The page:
In August, Abkhazia marked ten years since Russian recognition. Despite only four other states having followed suit, Abkhazians remain optimistic and blame Georgia for impeding their aspirations.
Daghestan’s minister of labour and social affairs has come under fire for failing to spend money meant to provide housing for veterans of the war in Afghanistan. At a meeting on Tuesday, Daghestan’s acting Prime Minister, Artyom Zdunov, questioned where the funds had gone. Veterans protested in August over the lack of promised housing.
Georgia’s national wrestling team made headlines on Friday after a photo was published online of the team wearing T-shirts of a North Ossetian MP to the background of the Russian flag. The backlash follows a series of controversies around the 10th anniversary of the August War, including in restaurant chain Machakhela, nightclub Bassiani, and with Radio Free Europe’s Georgian service. [Read more…]
Former Prime Minister of Abkhazia, Sergey Shamba, has said that there is a need for more dialogue between Georgia and Abkhazia, and that it was time to think about a ‘common future’ as neighbours. Shamba, who served as PM from 2010–2011 as well as foreign minister from 2004-2010, made the comments in an interview published on 13 August with Echo of Moscow. [Read more…]
On Wednesday, commemorations were held in Tbilisi, Tskhinvali (Tskhinval), and elsewhere commemorating the 10th anniversary of the August 2008 War. As the presidents of three countries gathered in Tbilisi, Georgian presidential candidate Salome Zurabishvili described the war as ‘recklessness, the obsessions of a deranged president, or confusing collusion with a centuries-long enemy’. [Read more…]
More than 25 years have passed since the beginning of Georgia’s armed conflicts — more than enough time for Georgian society and the political elite to assess what happened and why. It’s important that we evaluate where our progress stands in solving these conflicts, and whether we, as a country, need to reevaluate our aims and revise our policy — whether the achieved result are acceptable or not and if not, what we can change. [Read more…]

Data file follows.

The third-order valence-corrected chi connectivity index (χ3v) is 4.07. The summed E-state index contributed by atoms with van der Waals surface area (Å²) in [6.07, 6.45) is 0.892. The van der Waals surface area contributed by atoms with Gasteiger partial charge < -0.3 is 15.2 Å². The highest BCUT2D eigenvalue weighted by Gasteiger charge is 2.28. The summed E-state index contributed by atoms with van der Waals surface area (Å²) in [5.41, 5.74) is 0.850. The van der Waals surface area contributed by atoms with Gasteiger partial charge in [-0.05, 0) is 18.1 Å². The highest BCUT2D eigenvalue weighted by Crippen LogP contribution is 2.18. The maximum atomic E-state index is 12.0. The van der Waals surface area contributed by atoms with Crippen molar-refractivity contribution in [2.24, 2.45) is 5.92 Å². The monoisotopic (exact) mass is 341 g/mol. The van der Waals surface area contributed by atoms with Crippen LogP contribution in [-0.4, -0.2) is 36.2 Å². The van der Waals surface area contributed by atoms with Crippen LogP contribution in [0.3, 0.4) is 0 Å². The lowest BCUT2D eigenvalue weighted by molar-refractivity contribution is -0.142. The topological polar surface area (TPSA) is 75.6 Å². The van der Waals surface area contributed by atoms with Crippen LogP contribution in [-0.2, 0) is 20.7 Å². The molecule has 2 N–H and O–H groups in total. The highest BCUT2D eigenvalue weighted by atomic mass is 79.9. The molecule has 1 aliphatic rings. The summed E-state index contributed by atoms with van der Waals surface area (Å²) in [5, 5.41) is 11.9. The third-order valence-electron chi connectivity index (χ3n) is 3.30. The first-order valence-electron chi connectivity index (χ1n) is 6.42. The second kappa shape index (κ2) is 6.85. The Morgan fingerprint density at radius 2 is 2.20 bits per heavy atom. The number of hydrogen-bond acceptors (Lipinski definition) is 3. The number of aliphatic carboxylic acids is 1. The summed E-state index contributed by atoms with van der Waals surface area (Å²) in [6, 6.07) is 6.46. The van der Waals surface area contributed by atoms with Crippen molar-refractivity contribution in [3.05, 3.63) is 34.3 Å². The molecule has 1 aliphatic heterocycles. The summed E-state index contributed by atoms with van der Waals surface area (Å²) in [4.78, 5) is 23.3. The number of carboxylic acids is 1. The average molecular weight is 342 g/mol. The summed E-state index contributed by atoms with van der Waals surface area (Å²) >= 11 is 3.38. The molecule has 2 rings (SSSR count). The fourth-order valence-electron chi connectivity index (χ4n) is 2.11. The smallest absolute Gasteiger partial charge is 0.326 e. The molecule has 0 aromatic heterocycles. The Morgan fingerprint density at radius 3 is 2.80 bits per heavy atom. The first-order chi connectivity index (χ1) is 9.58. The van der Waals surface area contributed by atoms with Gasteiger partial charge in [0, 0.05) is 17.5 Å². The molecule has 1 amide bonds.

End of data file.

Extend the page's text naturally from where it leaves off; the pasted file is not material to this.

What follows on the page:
A D, 34 years old, Tskhinval
‘It was in November 1989. I was seven. I remember it was a gloomy day. The whole town was alert. I was little and could not understand anything. What I would hear was that some Georgians came shooting. And then everything started spinning: a blockade began, we would hear that they burnt a village and then another, kidnapped some people and shot some others. Barricades started popping in the town and cross-shootings followed.’
On the night of 2 April 2016, tensions on the Nagorny Karabakh line of contact erupted. Following four days of intense fighting, several strategic heights surrounding the Armenian-controlled village of Talish, including multiple Armenian positions, came under Azerbaijan’s control.
A quarter of a century after the Abkhazian–Georgian war, the bodies of those killed are still being recovered. [Read more…]
L K, civic activist, Tskhinval.
‘When one morning my husband told me that a family of a father, mother, and two children had been shot at a petrol station, I said out loud: that’s what they deserved! And only after I had pictured these little kids did I realise that I had stopped being a woman, a mother, a human being. I understood that if I did not save myself, I would be over for good.’